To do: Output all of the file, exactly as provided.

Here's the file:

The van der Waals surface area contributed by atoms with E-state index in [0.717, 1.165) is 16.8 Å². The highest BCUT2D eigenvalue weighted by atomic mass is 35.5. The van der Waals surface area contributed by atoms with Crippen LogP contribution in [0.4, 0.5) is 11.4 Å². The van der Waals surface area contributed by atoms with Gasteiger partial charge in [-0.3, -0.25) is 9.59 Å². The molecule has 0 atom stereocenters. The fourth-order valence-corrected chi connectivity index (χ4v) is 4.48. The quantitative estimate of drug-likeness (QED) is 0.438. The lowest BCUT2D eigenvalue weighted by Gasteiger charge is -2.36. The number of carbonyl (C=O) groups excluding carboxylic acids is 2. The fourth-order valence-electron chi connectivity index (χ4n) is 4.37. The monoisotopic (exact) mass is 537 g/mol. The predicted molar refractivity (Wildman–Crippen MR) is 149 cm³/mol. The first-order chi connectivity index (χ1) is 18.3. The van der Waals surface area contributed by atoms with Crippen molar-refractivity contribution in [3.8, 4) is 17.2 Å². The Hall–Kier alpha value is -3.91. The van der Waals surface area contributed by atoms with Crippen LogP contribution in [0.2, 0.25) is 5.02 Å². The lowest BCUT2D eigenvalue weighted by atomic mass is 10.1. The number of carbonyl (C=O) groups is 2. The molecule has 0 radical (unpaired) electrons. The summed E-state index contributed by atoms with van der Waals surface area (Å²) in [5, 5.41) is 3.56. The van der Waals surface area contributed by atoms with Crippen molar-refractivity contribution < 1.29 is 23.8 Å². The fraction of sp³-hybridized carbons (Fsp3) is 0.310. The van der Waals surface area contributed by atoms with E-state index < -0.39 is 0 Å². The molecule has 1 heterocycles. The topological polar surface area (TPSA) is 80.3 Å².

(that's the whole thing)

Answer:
The van der Waals surface area contributed by atoms with E-state index in [0.717, 1.165) is 16.8 Å². The highest BCUT2D eigenvalue weighted by atomic mass is 35.5. The van der Waals surface area contributed by atoms with Crippen LogP contribution in [0.4, 0.5) is 11.4 Å². The van der Waals surface area contributed by atoms with Gasteiger partial charge in [-0.3, -0.25) is 9.59 Å². The molecule has 0 atom stereocenters. The fourth-order valence-corrected chi connectivity index (χ4v) is 4.48. The quantitative estimate of drug-likeness (QED) is 0.438. The lowest BCUT2D eigenvalue weighted by Gasteiger charge is -2.36. The number of carbonyl (C=O) groups excluding carboxylic acids is 2. The fourth-order valence-electron chi connectivity index (χ4n) is 4.37. The monoisotopic (exact) mass is 537 g/mol. The predicted molar refractivity (Wildman–Crippen MR) is 149 cm³/mol. The first-order chi connectivity index (χ1) is 18.3. The van der Waals surface area contributed by atoms with Crippen molar-refractivity contribution in [3.8, 4) is 17.2 Å². The Hall–Kier alpha value is -3.91. The van der Waals surface area contributed by atoms with Crippen LogP contribution in [0.2, 0.25) is 5.02 Å². The lowest BCUT2D eigenvalue weighted by atomic mass is 10.1. The number of carbonyl (C=O) groups is 2. The molecule has 0 radical (unpaired) electrons. The summed E-state index contributed by atoms with van der Waals surface area (Å²) in [5, 5.41) is 3.56. The van der Waals surface area contributed by atoms with Crippen molar-refractivity contribution < 1.29 is 23.8 Å². The fraction of sp³-hybridized carbons (Fsp3) is 0.310. The van der Waals surface area contributed by atoms with E-state index < -0.39 is 0 Å². The molecule has 1 heterocycles. The topological polar surface area (TPSA) is 80.3 Å².